Pierrefonds West is one of the last agricultural territories on the Island of Montreal. Located on the western end of the island, it includes protected woodlands, working farms, and natural wetlands and streams. Providing habitats to a wide variety of plants and animals, it is one of the most ecologically diverse areas on the island.
The Pierrefonds West Master Plan explores the idea of combining residential development with the conservation of this unique landscape. Conventional subdivisions absorb farmland in a manner not dissimilar to a military front, erasing traces of the agricultural past as they advance. The project imagines a less antagonistic relationship between farmland and suburb in which two mutually supportive realms blend into one another.
The plan is based on the transit-oriented development model. A corridor originally reserved for an expressway is dedicated to the construction of a light-rail train line, with a new station in Pierrefonds West. Located on the fringe of an adjacent suburban area, this transit node encourages the overlapping of existing and new neighbourhoods.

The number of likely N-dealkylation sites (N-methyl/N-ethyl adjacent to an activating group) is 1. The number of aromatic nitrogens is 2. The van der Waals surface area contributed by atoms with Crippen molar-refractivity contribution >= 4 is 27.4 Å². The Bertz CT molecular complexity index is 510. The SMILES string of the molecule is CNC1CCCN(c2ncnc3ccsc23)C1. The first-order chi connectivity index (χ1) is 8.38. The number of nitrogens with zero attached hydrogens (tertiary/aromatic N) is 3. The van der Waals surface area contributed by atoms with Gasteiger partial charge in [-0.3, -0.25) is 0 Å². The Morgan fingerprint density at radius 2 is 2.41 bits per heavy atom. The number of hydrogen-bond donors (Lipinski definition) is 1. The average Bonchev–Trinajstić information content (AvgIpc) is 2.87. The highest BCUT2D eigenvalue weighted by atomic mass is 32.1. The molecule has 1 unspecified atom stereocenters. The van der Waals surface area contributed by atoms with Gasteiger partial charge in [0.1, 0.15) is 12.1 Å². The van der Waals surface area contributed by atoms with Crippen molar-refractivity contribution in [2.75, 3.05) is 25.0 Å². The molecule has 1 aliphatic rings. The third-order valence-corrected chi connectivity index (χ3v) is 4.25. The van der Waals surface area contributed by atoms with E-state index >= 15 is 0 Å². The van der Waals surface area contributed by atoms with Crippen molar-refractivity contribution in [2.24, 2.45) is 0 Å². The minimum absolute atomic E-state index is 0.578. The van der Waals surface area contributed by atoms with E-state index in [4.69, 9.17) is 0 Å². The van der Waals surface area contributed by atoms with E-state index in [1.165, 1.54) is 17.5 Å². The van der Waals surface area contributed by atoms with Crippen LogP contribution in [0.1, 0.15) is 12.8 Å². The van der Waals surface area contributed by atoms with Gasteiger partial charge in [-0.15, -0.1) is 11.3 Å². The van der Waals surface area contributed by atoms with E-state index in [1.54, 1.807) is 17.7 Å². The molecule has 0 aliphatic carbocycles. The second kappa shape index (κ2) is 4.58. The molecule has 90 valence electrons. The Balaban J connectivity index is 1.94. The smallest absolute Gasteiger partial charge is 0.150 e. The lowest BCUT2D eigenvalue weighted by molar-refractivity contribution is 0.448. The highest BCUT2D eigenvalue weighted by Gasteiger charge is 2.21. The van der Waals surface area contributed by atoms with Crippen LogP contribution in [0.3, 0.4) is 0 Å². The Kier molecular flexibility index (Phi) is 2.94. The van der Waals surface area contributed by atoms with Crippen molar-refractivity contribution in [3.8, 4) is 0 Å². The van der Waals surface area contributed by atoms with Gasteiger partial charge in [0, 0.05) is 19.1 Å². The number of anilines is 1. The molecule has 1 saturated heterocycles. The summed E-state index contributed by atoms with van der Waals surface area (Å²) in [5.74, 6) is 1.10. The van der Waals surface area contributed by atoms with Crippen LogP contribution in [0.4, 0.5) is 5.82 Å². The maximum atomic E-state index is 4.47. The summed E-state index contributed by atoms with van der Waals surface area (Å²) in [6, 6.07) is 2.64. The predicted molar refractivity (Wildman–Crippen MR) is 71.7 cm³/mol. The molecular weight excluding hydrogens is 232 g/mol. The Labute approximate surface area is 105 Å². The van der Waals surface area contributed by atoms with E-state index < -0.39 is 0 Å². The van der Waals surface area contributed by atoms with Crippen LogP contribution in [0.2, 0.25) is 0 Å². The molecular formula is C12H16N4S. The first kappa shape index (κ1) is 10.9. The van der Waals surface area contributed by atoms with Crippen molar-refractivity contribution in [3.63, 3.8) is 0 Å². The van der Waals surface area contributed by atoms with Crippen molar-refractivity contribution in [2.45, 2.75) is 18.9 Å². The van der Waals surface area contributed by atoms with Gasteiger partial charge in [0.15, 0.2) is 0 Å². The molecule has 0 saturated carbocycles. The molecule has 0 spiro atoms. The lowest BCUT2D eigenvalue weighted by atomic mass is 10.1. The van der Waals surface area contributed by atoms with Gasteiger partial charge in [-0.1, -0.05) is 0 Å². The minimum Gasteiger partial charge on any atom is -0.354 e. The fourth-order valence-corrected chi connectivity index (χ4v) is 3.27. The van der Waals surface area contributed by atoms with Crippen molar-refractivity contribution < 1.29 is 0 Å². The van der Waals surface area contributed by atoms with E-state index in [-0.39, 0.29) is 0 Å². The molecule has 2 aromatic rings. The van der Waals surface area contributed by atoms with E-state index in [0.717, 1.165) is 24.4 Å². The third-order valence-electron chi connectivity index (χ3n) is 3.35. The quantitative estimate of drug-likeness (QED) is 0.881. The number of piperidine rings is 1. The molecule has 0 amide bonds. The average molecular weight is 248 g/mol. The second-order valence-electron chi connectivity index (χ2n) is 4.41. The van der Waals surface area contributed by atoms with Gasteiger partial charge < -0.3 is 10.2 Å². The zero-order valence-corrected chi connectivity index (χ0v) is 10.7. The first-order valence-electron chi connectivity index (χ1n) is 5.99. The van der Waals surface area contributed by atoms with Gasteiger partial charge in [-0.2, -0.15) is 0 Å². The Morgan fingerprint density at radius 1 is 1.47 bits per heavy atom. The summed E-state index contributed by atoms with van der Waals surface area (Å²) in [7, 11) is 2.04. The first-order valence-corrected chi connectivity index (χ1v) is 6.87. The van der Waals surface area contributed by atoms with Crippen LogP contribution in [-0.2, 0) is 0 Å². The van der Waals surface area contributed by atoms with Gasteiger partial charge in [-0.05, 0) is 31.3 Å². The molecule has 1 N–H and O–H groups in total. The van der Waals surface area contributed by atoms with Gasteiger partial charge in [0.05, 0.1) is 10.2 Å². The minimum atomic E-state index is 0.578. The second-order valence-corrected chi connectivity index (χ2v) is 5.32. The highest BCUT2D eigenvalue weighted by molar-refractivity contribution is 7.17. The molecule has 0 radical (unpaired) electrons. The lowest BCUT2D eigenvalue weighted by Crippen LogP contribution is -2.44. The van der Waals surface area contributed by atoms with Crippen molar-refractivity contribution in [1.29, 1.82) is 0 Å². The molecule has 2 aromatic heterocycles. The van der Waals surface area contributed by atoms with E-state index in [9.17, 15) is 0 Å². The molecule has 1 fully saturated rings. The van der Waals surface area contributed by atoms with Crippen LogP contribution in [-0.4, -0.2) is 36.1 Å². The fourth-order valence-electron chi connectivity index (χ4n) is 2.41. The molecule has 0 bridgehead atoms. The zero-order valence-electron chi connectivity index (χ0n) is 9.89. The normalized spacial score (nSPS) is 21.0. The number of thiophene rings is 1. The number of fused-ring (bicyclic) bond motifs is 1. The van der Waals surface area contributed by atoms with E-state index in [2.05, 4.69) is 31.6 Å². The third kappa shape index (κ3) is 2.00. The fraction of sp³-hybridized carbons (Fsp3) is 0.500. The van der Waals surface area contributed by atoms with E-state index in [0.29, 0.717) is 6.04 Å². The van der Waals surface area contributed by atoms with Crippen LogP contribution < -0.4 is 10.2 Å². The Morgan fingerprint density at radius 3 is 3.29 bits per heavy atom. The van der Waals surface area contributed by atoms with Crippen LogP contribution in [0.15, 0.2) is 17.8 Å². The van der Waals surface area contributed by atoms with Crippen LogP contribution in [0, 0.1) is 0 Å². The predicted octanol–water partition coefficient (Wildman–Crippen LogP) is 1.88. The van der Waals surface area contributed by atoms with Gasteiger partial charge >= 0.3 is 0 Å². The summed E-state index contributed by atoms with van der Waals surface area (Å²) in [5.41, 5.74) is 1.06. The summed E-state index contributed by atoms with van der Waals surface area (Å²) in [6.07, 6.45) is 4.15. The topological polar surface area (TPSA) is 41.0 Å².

The geometry of the agricultural landscape, dating to Quebec’s origins as a French colony, structures the new plan. Features such as hedgerows, pastures, drainage ditches and access roads are conserved and rehabilitated as an armature for new development. Massing and volumes blend from a high density zone around the train station to unspoiled farmland on the opposite side of the development. Moving through the project, building heights and volumes become progressively less important as open spaces gradually assert their presence.
The natural collection of surface water was an important factor in the development of this project. The bulldozing and topographic erasure associated with conventional suburban development is tied directly to sub-surface water collection infrastructure. Replacing this infrastructure with the rehabilitation of existing streams and surface drainage presented both technical and cultural challenges.